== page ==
Tuesday, March 27, 2012

Living the dream...


Hello again! I’m writing this post from Bali, at a beautiful villa, where I’m currently lying in the sun beside the pool with a cold beer. The sun is shining, the birds are singing, the other birds are smiling… it’s fantastic. Are you suitably jealous yet?!

One thing is for sure – I need to do this more often. And sitting here reminds me of an article I read in the Guardian the other day - (I don’t read the Guardian regularly, but I do from time to time just to get an idea of what’s going on inside the heads of sanctimonious lefties while they sip their Arabica coffee and nibble on a croissant) – about a palliative nurse who had recorded the most common regrets of the dying.

Slightly morbid? Possibly. But also fascinating, in my opinion, and extremely thought provoking. As the article says, there was no mention of more sex or bungee jumps. The top five, apparently in this order, are:

<!--[if !supportLists]-->1.       <!--[endif]-->I wish I’d had the courage to live a life true to myself, not the life others expected of me
<!--[if !supportLists]-->2.       <!--[endif]-->I wish I hadn’t worked so hard
<!--[if !supportLists]-->3.       <!--[endif]-->I wish I’d had the courage to express my feelings
<!--[if !supportLists]-->4.       <!--[endif]-->I wish I had stayed in touch with my friends
<!--[if !supportLists]-->5.       <!--[endif]-->I wish that I had let myself be happier

When you bear in mind that these were extremely common responses from people who had led extremely different lives, it starts to put some things into perspective.

I think it’s very interesting that two of the top three involve regrets about self-honesty – I think it’s very apparent that we live in a world where image, reputation, and status occupy the thoughts of most people for a disproportionately large amount of time. But where does it get you? Ultimately, not very far, apparently.

So does all this have anything to do with finance? Not really. But at the risk of being tenuous, number two on the list above is certainly resonating as I take another sip of ice cold beer. How terrible would it be to spend your life working hard, and not be rewarded with a lifestyle like this – on a consistent basis?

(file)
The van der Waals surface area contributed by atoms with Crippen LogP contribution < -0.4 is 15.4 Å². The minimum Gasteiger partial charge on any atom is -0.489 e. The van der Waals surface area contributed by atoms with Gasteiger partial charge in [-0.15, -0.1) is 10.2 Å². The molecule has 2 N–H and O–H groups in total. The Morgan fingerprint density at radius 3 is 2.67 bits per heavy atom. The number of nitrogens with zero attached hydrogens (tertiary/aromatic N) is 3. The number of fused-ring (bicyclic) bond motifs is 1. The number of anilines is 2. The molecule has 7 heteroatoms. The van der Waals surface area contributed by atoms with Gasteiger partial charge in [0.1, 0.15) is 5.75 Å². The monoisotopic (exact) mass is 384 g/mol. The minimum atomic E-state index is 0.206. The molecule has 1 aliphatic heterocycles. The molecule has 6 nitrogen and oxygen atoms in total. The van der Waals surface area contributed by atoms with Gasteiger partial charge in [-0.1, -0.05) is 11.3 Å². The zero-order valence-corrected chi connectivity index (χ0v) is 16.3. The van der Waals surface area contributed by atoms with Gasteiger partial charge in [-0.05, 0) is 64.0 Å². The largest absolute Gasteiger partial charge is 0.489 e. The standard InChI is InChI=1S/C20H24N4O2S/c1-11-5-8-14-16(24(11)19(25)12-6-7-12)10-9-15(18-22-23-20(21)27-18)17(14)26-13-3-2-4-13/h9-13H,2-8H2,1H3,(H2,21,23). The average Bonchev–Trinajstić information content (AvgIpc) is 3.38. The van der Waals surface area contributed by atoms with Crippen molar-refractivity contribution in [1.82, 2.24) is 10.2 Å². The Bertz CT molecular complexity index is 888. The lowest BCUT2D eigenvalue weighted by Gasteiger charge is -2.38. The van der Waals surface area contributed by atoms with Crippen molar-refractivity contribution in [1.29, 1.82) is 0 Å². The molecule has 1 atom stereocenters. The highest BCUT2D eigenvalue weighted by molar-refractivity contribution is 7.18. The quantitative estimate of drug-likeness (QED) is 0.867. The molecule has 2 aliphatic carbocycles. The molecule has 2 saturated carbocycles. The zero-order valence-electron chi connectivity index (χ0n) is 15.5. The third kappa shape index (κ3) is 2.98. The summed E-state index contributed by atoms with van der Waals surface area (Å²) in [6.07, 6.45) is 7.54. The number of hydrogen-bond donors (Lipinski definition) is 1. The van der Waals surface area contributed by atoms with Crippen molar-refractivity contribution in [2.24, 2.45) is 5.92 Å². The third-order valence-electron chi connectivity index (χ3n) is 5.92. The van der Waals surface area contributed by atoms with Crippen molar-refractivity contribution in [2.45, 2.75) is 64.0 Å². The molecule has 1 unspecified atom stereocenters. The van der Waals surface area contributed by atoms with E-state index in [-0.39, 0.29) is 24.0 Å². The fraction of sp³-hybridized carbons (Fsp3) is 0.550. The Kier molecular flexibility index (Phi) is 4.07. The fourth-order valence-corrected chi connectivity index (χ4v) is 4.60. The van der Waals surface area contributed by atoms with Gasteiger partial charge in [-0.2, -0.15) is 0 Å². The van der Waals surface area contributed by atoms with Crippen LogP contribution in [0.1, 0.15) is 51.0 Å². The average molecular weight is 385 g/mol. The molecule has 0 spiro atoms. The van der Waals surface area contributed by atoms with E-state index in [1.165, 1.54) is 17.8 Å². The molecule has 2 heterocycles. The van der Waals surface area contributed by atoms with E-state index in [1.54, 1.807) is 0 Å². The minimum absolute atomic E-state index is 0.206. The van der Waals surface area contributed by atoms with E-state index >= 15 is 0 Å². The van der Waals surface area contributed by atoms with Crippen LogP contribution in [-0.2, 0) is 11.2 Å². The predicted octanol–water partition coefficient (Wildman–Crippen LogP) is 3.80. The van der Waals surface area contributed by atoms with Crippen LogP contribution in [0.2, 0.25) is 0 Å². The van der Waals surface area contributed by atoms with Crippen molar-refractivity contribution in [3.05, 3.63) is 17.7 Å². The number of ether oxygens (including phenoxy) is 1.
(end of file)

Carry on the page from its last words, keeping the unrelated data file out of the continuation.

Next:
I for one would hate to be forced to keep working, because I couldn’t afford to stop. And I’d hate to be living a life that was anything less than wonderful, after all that hard work. Wouldn’t you agree?

So what’s the solution? Well, working harder wouldn’t really help, according to those about to depart life as we know it. You need to enjoy life as you go, as best you can. But for those fortunate enough to be earning more than they need to give them the lifestyle they enjoy now, there’s a relatively straightforward solution. Just save money…

It sounds simple, but the reality is that most people, particularly expatriates, simply don’t save enough money. Think of it this way – what percentage of your adult life do you want to spend working? When you’ve got that figure, what percentage of your current earnings do you think you need to save for future use? The answer is likely to be more than you’re currently saving.

If that figure looks high, now consider that due to inflation, things will be a lot more expensive in 10/20/30/40/50 years’ time than they are now. It’s absolutely crucial that in addition to simply saving it, you get good advice to make sure it’s both protected and growing.

Please send me an email to arrange an appointment to go through your personal situation and plans in more detail, and if you’ve got a couple of minutes now, have a look at the full article referred to above here: http://www.guardian.co.uk/lifeandstyle/2012/feb/01/top-five-regrets-of-the-dying.

Now if you’ll excuse me, I’m going to slide into the sun-drenched pool…

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